Should all three women's sides qualify for major international tournaments within three months of one another, a real statement of intent on the growth and status of Australia's place within the game globally will have been made.

It is strongly encouraged that you monitor whether the next generation of Tillies progress from strength to strength across Asia, as the Junior Matildas have never actually made it to the U17 World Cup since FIFA founded it in 2008.


The other battlers set to cap off a significant period for Australian football are the Futsalroos, destined to give it their all in a quest to qualify against the odds for the FIFA Futsal World Cup for the third time in 20 years.


First, Miles Downie's side will travel to Thailand to compete in the NSDF Futsal Championships, an invite-only tournament which will serve as preparation for April’s Asian Cup campaign. The six-day event will see the Futsalroos compete in a round robin style format against teams from Thailand, Afghanistan, and Malaysia.

What stands out with this team is how it is symbolising a recovery of the reputation of futsal as a code and a pathway for the game, one that seemingly lost its way through popularity and funding from the Football Australia board following a successful 2016 World Cup campaign.


Much like the Olyroos, seeing this team be moulded into one that can compete has been adoring. The admiration for this team has been noted following their Asian Cup qualification, not just for the increased performance and results but also to establish the code, secure funding, and have Football Australia realise futsal's full potential as a development pathway for the sport as a whole, something Futsalroos manager Downie has been sure to comment on at length.

So, the Futsalroos will tackle the Futsal Asian Cup in Thailand from April 17, running in tandem with the Olyroos' Olympic qualifying matches that same week.


The Australians face a group with the lowest seeded Pot 1 and 2 sides in Uzbekistan and Saudi Arabia, along with Pot 3 nation Iraq. With Uzbekistan hosting the World Cup, they will set the ultimate benchmark for how far this generation of the Futsalroos can go.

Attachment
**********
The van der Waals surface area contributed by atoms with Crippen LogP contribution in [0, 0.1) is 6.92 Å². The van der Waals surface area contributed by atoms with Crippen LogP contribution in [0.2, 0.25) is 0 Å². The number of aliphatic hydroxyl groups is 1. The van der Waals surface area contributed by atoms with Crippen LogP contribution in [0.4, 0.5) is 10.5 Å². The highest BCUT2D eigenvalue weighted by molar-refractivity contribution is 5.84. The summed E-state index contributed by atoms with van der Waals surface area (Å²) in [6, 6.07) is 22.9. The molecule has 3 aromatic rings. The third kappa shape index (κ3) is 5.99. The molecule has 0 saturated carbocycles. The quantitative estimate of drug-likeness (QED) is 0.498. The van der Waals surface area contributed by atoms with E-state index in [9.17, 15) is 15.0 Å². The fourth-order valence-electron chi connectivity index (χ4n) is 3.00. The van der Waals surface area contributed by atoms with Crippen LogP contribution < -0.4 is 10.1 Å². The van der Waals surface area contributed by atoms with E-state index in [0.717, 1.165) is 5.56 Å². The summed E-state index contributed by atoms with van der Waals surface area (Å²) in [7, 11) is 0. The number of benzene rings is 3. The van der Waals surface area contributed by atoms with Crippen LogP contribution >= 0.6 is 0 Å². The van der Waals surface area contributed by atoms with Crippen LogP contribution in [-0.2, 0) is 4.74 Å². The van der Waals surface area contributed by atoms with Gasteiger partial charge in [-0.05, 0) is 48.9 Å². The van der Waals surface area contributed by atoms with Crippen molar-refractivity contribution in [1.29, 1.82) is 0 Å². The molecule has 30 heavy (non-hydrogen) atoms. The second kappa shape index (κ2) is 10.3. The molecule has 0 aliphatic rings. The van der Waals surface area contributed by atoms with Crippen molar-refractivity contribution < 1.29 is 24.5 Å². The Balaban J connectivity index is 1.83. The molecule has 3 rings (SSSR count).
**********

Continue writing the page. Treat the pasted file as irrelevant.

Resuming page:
READ MORE ON FPF

The Futsalroos celebrating Asian Cup qualification in Taipei City. (Image: Football Australia)


Owing to Uzbekistan's status as hosts, qualification is tricky. Making a quarterfinal, likely against fellow ASEAN rivals Thailand or Vietnam, could be enough to secure a place at the World Cup, or in the more probable scenario, quarterfinalists may enter a separate playoff as the Uzbeks are expected to advance to the semis.


A fifth-place playoff may be required, and fortunes may have to be on Australia's side, so the message to Downie's squad under this premise is to keep the discipline and goal difference squeaky clean when against the odds.


Ultimately, this upcoming month, in an overbearing sense, can transform and show off exactly how the game has grown despite the issues off field in its senior domestic competitions, and prove that Australian football has its place on the map.

Almost all the teams mentioned in this piece have historical precedence written in their immediate future. Any onlookers should keep their eyes peeled for the simple fact that it may be the month Australia begins to put its foot down, making a name for itself as guaranteed knockout participants across the spectrum of programs: young, emerging, and established within Asia.


For this reason, the game could prove its value as a beacon of hope for greater diversity of engagement, proving that it is more than what we see at face value. It is so much more than what the professional leagues fail to show to the wider sporting and cultural community.


Front Page Football covers Australia's national men's and women's teams! Click here to read more about the former, and here for more coverage of the latter!

Commenti


bottom of page